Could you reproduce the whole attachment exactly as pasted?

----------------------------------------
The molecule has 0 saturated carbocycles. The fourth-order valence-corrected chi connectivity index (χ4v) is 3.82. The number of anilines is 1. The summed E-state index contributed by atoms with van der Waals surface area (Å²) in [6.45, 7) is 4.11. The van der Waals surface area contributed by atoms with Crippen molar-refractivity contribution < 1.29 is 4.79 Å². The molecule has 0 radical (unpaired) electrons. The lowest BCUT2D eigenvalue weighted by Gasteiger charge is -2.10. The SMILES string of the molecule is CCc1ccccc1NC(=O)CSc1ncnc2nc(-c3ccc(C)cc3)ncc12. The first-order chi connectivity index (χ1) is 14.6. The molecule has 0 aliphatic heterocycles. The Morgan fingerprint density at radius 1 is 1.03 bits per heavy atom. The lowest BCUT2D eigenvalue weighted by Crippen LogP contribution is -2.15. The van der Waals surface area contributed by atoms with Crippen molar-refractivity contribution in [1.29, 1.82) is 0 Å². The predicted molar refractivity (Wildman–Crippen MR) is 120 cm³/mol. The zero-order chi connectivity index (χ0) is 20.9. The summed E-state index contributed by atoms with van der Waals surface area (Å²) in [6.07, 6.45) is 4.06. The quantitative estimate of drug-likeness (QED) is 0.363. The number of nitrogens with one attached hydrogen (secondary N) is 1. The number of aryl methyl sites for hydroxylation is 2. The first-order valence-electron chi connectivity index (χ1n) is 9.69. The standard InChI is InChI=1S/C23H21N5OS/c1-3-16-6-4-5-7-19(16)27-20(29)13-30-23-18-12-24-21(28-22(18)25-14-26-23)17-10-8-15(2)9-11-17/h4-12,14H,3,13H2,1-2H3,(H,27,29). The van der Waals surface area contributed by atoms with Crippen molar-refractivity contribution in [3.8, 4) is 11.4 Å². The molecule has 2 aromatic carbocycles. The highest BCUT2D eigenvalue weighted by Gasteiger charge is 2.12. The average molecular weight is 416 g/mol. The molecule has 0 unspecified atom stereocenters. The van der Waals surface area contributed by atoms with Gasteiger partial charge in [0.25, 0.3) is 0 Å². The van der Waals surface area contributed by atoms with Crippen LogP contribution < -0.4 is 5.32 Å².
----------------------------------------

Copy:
The molecule has 0 saturated carbocycles. The fourth-order valence-corrected chi connectivity index (χ4v) is 3.82. The number of anilines is 1. The summed E-state index contributed by atoms with van der Waals surface area (Å²) in [6.45, 7) is 4.11. The van der Waals surface area contributed by atoms with Crippen molar-refractivity contribution < 1.29 is 4.79 Å². The molecule has 0 radical (unpaired) electrons. The lowest BCUT2D eigenvalue weighted by Gasteiger charge is -2.10. The SMILES string of the molecule is CCc1ccccc1NC(=O)CSc1ncnc2nc(-c3ccc(C)cc3)ncc12. The first-order chi connectivity index (χ1) is 14.6. The molecule has 0 aliphatic heterocycles. The Morgan fingerprint density at radius 1 is 1.03 bits per heavy atom. The lowest BCUT2D eigenvalue weighted by Crippen LogP contribution is -2.15. The van der Waals surface area contributed by atoms with Crippen molar-refractivity contribution in [1.29, 1.82) is 0 Å². The predicted molar refractivity (Wildman–Crippen MR) is 120 cm³/mol. The zero-order chi connectivity index (χ0) is 20.9. The summed E-state index contributed by atoms with van der Waals surface area (Å²) in [6.07, 6.45) is 4.06. The quantitative estimate of drug-likeness (QED) is 0.363. The number of nitrogens with one attached hydrogen (secondary N) is 1. The number of aryl methyl sites for hydroxylation is 2. The first-order valence-electron chi connectivity index (χ1n) is 9.69. The standard InChI is InChI=1S/C23H21N5OS/c1-3-16-6-4-5-7-19(16)27-20(29)13-30-23-18-12-24-21(28-22(18)25-14-26-23)17-10-8-15(2)9-11-17/h4-12,14H,3,13H2,1-2H3,(H,27,29). The van der Waals surface area contributed by atoms with Crippen molar-refractivity contribution in [3.8, 4) is 11.4 Å². The molecule has 2 aromatic carbocycles. The highest BCUT2D eigenvalue weighted by Gasteiger charge is 2.12. The average molecular weight is 416 g/mol. The molecule has 0 unspecified atom stereocenters. The van der Waals surface area contributed by atoms with Gasteiger partial charge in [0.25, 0.3) is 0 Å². The van der Waals surface area contributed by atoms with Crippen LogP contribution < -0.4 is 5.32 Å².